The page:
Here's a piece of it:
Lots and lots of Catholics have fallen into the habit of what I call "Simon Peter Says" thinking when it comes to the guidance of the Church. That is, instead of beginning with the assumption that our normative attitude as Catholics is to give assent to what the Church guides us to do, while also exercising prudence in those areas the Church herself urges us to exercise prudence (such as your situation), many Catholics take a massively reductionistic approach to the Church's teaching and frequently talk as though, unless the Church has infallibly defined some point of teaching and forces us, under pain of damnation, to obey it, you can basically do whatever you like. This is a pan-Catholic phenomenon.
So, for instance, a common argument from people who reject the Church's clear, unambiguous and authoritative teaching on artificial contraception is that the Church has not infallibly declared, pronounced and defined that artificial contraception is immoral. They then go on to point to various theologians who say it's fine to use artificial contraception and announce that there are therefore "two traditions" in the Church on the matter and you can feel free to blow off Humanae Vitae and the Catechism. The magical words invariably invoked to ignore the bleedin' obvious teaching of the Church here are "prudential judgment" and "conscience."
Similarly, back when the Bush Administration was busy torturing people and calling it "enhanced interrogation" Catholics who supported the gravely and intrinsically immoral sin of torture (to our shame, in greater percentages than the general population) were busy coming up with all sorts of excuses for torture, including the ridiculous claim that "until the Church infallibly defines X (waterboarding, cold cells, strappado, suffocation, terrifying children with insects, among other techniques used by our government) as torture, we simply have no way of knowing what torture is". So, once again, "prudential judgment" was pressed into service to ignore the bleedin' obvious teaching of the Church with the pretense that it was impossible to know what torture was since the Church had not spelled out every single possible permutation of torture. (Strangely, torture advocates never pretended that it was impossible to know what abortion was despite the fact that the Church has also never spelled out every conceivable abortifacient technique or drug.)
The struggle to ignore the clear, obvious, and authoritative teaching of the Church on torture, like that struggle to ignore the clear, obvious and authoritative teaching of the Church on artificial contraception, boiled down to "Unless Simon Peter Says it infallibly you can completely ignore it". The idea was to take the Minimum Daily Adult Requirement approach to the Church's teaching. Instead of asking, "How do we treat prisoners humanely as the Church commands?" the question was instead, "What can we get away with? How much abuse can we heap on prisoners without it technically being a mortal sin?" And even though we had prisoners die from our tortures, the insistence on protecting the power to torture trumped the obvious teaching of the Church. Some Catholics even insisted that opposition to torture was actually in opposition to the Church's prolife position instead of, very obviously, a corollary of it.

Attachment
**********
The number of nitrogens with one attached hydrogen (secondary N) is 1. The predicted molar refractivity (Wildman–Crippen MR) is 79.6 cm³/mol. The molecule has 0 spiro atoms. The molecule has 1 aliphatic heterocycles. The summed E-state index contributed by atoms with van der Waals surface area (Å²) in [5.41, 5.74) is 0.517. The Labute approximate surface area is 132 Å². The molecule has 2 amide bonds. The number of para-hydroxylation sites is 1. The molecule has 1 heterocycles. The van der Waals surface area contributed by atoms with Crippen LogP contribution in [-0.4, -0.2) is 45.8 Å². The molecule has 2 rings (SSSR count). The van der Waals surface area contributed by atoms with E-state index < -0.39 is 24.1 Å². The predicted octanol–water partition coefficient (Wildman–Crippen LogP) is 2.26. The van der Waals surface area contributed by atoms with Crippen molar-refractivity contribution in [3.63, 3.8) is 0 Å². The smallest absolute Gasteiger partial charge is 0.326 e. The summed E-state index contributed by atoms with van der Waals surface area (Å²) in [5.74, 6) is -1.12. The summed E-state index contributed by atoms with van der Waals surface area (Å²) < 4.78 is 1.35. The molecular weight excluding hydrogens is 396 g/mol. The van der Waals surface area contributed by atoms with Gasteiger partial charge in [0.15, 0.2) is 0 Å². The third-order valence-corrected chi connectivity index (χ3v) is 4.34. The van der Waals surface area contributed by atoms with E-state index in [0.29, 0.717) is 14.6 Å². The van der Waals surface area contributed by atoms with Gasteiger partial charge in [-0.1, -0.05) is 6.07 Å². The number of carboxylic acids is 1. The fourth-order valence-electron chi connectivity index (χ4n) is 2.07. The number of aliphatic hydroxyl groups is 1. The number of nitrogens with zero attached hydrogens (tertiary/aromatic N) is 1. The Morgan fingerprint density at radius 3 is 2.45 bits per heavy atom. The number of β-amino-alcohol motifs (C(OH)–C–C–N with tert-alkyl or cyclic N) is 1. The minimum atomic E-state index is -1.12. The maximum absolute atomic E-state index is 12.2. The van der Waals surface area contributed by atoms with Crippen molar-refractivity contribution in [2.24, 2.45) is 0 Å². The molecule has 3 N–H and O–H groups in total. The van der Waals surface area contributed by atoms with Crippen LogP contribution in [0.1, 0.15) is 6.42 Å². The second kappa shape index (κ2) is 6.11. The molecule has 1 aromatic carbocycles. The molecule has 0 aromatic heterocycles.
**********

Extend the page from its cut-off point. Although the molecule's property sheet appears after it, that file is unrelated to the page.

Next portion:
But the key, in both cases, was that the drive was to minimize the clear, obvious, and authoritative teaching of the Church in favor of some ephemeral cultural imperative involving either great desires (Limitless Sex!) or great fears (The Terrorists Will Kill Us All!). In addition to these motivators for ignoring the clear, obvious, and authoritative teaching of the Church are money, power, and honor. As a general rule of thumb, it's always a good idea to check our pulse when the Church offends us and try to see if one of these basic drives are being thwarted by the call of the gospel to die to ourselves.
Bottom line: The Church does not function by the maxim, "That which is not forbidden is compulsory". Nor does she function by the "Simon Peter Says Principle". When the Church offers us clear, unambiguous, and authoritative teaching our duty is to give it assent, not to search for loopholes and Clintonian redefinitions of obvious things like "artificial contraception", "torture", or "baby". So unless a case can be made that the Church's guidance is really going to result in immorality, or is radically impractical, counterproductive, or destructive of human flourishing, our default position is to be obedience, not "How little of the Church's teaching can I get away with obeying?" In the cases of artificial contraception, abortion, and of torture, no such case exists.
But similarly, when the Church offers some statement that, say, recycling is a good thing, or supporting 40 Days for Life is encouraged, our response should be to look at that in light of the tradition as well, and not in light of our polarized politics. So even though recycling is reflexively seen by some as one of those "green left liberal" things and 40 Days for Life is reflexively seen by others as one of those "conservative rabble rouser" things in polarized American media discourse, our thought should not be boxed in by the cramped political categories of American civic life. Our first thought should not be "Will I be perceived as a green left liberal or a conservative rabble rouser?" It should be "However I am perceived by the worldly mind, how can I be a faithful disciple of Jesus Christ and do my bit to follow the Church's lead by taking care of creation and working to defend the dignity of human life?"
Read the rest.
If you're Catholic, it'll serve you well. If you're a Catholic hater, it might make you less hateful.
If you're apathetic, then the hell with you... or more accurately put, you're well on your way to hell so... to hell with you (though I hope you'll change your mind).